• Source: pxhere; Copyright: pxhere; URL: https://pxhere.com/en/photo/845577; License: Public Domain (CC0).

    Training Cognitive Functions Using Mobile Apps in Breast Cancer Patients: Systematic Review

    Abstract:

    Background: Breast cancer is an invalidating disease and its treatment can bring serious side effects that have a physical and psychological impact. Specifically, cancer treatment generally has a strong impact on cognitive function. In recent years, new technologies and eHealth have had a growing influence on health care and innovative mobile apps can be useful tools to deliver cognitive exercise in the patient’s home. Objective: This systematic review gives an overview of the state-of-the-art mobile apps aimed at training cognitive functions to better understand whether these apps could be useful tools to counteract cognitive impairment in breast cancer patients. Methods: We searched in a systematic way all the full-text articles from the PubMed and Embase databases. Results: We found eleven studies using mobile apps to deliver cognitive training. They included a total of 819 participants. App and study characteristics are presented and discussed, including cognitive domains trained (attention, problem solving, memory, cognitive control, executive function, visuospatial function, and language). None of the apps were specifically developed for breast cancer patients. They were generally developed for a specific clinical population. Only 2 apps deal with more than 1 cognitive domain, and only 3 studies focus on the efficacy of the app training intervention. Conclusions: These results highlight the lack of empirical evidence on the efficacy of currently available apps to train cognitive function. Cognitive domains are not well defined across studies. It is noteworthy that no apps are specifically developed for cancer patients, and their applicability to breast cancer should not be taken for granted. Future studies should test the feasibility, usability, and effectiveness of available cognitive training apps in women with breast cancer. Due to the complexity and multidimensionality of cognitive difficulties in this cancer population, it may be useful to design, develop, and implement an ad hoc app targeting cognitive impairment in breast cancer patients.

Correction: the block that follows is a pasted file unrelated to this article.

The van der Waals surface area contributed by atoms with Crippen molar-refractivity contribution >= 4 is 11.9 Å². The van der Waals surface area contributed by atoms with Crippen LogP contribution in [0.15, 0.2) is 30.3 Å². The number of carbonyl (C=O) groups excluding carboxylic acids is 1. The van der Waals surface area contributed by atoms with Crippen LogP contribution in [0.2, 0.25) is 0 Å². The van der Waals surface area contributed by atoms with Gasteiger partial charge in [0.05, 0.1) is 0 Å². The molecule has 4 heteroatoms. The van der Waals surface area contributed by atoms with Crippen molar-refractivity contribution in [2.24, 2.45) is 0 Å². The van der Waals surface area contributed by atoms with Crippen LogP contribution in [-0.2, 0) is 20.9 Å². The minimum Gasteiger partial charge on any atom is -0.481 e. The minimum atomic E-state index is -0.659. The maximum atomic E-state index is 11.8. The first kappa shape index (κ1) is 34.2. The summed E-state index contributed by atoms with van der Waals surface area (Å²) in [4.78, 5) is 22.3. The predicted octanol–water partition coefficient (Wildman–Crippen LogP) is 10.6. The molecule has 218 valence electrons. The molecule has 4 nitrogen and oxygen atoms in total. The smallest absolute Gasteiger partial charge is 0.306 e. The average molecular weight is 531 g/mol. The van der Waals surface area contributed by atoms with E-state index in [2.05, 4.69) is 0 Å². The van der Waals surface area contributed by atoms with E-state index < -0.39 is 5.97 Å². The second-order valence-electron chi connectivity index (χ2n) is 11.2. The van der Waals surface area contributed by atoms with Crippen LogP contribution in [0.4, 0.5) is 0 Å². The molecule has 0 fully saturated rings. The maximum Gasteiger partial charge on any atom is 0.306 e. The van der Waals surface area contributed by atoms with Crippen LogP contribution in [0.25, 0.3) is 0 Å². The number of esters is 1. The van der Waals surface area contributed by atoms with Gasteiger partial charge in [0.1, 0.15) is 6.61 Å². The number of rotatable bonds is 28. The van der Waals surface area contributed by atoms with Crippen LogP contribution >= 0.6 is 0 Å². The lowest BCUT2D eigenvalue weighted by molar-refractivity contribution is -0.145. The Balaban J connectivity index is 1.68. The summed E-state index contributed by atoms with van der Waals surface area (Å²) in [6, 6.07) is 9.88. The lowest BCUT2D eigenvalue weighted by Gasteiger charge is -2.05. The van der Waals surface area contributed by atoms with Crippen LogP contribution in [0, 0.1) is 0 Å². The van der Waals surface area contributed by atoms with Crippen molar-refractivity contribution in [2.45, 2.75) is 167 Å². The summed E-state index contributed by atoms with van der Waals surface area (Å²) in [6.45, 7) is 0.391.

• Source: Pexels; Copyright: Ingo Joseph; URL: https://www.pexels.com/photo/apple-watch-1682821/; License: Licensed by JMIR.

    Accuracy of Apple Watch Measurements for Heart Rate and Energy Expenditure in Patients With Cardiovascular Disease: Cross-Sectional Study

    Abstract:

    Background: Wrist-worn tracking devices such as the Apple Watch are becoming more integrated in health care. However, validation studies of these consumer devices remain scarce. Objectives: This study aimed to assess if mobile health technology can be used for monitoring home-based exercise in future cardiac rehabilitation programs. The purpose was to determine the accuracy of the Apple Watch in measuring heart rate (HR) and estimating energy expenditure (EE) during a cardiopulmonary exercise test (CPET) in patients with cardiovascular disease. Methods: Forty patients (mean age 61.9 [SD 15.2] yrs, 80% male) with cardiovascular disease (70% ischemic, 22.5% valvular, 7.5% other) completed a graded maximal CPET on a cycle ergometer while wearing an Apple Watch. A 12-lead electrocardiogram (ECG) was used to measure HR; indirect calorimetry was used for EE. HR was analyzed at three levels of intensity (seated rest, HR1; moderate intensity, HR2; maximal performance, HR3) for 30 seconds. The EE of the entire test was used. Bias or mean difference (MD), standard deviation of difference (SDD), limits of agreement (LoA), mean absolute error (MAE), mean absolute percentage error (MAPE), and intraclass correlation coefficients (ICCs) were calculated. Bland-Altman plots and scatterplots were constructed. Results: SDD for HR1, HR2, and HR3 was 12.4, 16.2, and 12.0 bpm, respectively. Bias and LoA (lower, upper LoA) were 3.61 (–20.74, 27.96) for HR1, 0.91 (–30.82, 32.63) for HR2, and –1.82 (–25.27, 21.63) for HR3. MAE was 6.34 for HR1, 7.55 for HR2, and 6.90 for HR3. MAPE was 10.69% for HR1, 9.20% for HR2, and 6.33% for HR3. ICC was 0.729 (P<.001) for HR1, 0.828 (P<.001) for HR2, and 0.958 (P<.001) for HR3. Bland-Altman plots and scatterplots showed good correlation without systematic error when comparing Apple Watch with ECG measurements. SDD for EE was 17.5 kcal. Bias and LoA were 30.47 (–3.80, 64.74). MAE was 30.77; MAPE was 114.72%. ICC for EE was 0.797 (P<.001). The Bland-Altman plot and a scatterplot directly comparing Apple Watch and indirect calorimetry showed systematic bias with an overestimation of EE by the Apple Watch. Conclusions: In patients with cardiovascular disease, the Apple Watch measures HR with clinically acceptable accuracy during exercise. If confirmed, it might be considered safe to incorporate the Apple Watch in HR-guided training programs in the setting of cardiac rehabilitation. At this moment, however, it is too early to recommend the Apple Watch for cardiac rehabilitation. Also, the Apple Watch systematically overestimates EE in this group of patients. Caution might therefore be warranted when using the Apple Watch for measuring EE.